Increased asymmetric and multi-daughter cell division in mechanically confined microenvironments

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As the microenvironment of a cell changes, associated mechanical cues may lead to changes in biochemical signaling and inherently mechanical processes such as mitosis. Here we explore the effects of confined mechanical environments on cellular responses during mitosis. Previously, effects of mechanical confinement have been difficult to optically observe in three-dimensional and in vivo systems. To address this challenge, we present a novel microfluidic perfusion culture system that allows controllable variation in the level of confinement in a single axis allowing observation of cell growth and division at the single-cell level. The device is capable of creating precise confinement conditions in the vertical direction varying from high (3 µm) to low (7 µm) confinement while also varying the substrate stiffness (E = 130 kPa and 1 MPa). The Human cervical carcinoma (HeLa) model with a known 3N+ karyotype was used for this study. For this cell line, we observe that mechanically confined cell cycles resulted in stressed cell divisions: (i) delayed mitosis, (ii) multi- daughter mitosis events (from 3 up to 5 daughter cells), (iii) unevenly sized daughter cells, and (iv) induction of cell death. In the highest confined conditions, the frequency of divisions producing more than two progeny was increased an astounding 50-fold from unconfined environments, representing about one half of all successful mitotic events. Notably, the majority of daughter cells resulting from multipolar divisions were viable after cytokinesis and, perhaps suggesting another regulatory checkpoint in the cell cycle, were in some cases observed to re-fuse with neighboring cells post-cytokinesis. The higher instances of abnormal mitosis that we report in confined mechanically stiff spaces, may lead to increased rates of abnormal, viable, cells in the population. This work provides support to a hypothesis that environmental mechanical cues influences structural mechanisms of mitosis such as geometric orientation of the mitotic plane or planes.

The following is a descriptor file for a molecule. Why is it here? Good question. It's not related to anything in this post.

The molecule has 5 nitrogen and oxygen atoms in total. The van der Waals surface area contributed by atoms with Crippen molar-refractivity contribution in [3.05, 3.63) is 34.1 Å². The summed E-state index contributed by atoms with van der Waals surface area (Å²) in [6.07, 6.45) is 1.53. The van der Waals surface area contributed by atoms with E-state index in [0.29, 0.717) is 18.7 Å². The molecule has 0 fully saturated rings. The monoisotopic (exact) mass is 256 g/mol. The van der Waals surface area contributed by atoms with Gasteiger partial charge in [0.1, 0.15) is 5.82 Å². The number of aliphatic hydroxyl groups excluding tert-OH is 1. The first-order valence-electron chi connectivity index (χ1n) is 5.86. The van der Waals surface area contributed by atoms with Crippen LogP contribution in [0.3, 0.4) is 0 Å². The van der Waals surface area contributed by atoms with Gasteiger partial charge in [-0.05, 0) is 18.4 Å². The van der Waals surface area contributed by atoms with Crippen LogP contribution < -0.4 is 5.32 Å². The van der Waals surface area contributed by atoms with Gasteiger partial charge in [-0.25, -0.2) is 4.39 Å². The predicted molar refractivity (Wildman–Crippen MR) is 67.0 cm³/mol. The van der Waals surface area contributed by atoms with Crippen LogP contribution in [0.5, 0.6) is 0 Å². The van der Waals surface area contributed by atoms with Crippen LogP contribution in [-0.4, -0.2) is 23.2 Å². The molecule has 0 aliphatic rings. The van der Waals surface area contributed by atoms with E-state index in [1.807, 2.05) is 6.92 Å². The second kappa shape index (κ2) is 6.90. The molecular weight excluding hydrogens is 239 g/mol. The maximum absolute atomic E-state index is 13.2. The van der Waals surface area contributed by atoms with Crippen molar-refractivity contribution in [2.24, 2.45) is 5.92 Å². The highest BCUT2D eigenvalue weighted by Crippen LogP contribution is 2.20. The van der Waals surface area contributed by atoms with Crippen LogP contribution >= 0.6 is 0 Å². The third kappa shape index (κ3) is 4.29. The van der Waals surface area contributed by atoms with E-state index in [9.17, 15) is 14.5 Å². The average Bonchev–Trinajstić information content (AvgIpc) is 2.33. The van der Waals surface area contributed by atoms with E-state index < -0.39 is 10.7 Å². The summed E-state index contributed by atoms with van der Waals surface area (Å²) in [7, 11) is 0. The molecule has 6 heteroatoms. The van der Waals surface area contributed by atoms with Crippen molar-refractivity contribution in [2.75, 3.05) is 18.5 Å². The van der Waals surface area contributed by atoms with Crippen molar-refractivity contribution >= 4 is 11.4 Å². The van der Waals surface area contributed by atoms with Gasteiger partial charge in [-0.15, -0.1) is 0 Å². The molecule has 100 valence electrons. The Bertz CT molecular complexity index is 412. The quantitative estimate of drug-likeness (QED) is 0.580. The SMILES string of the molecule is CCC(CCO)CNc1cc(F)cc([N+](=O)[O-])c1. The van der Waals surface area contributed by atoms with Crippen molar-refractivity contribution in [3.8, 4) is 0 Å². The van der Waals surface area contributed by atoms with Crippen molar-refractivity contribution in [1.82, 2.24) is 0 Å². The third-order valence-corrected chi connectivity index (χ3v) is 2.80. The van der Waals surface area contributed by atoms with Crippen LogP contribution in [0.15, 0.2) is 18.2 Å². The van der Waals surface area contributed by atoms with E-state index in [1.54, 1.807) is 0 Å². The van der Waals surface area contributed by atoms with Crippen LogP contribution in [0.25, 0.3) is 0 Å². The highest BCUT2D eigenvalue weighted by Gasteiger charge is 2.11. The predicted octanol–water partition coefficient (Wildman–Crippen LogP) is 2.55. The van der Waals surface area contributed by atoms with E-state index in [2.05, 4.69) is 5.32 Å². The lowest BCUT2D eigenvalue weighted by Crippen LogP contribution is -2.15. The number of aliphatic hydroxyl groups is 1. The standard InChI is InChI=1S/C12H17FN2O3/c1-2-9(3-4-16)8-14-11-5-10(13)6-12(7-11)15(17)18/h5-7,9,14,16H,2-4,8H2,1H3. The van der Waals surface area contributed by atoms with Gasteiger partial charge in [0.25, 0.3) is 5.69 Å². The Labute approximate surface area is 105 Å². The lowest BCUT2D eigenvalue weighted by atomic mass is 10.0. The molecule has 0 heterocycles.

Tse, H. T. K., Weaver, W. M., & Carlo, D. (2012). Increased asymmetric and multi-daughter cell division in mechanically confined microenvironments. PLoS ONE, 7(6).

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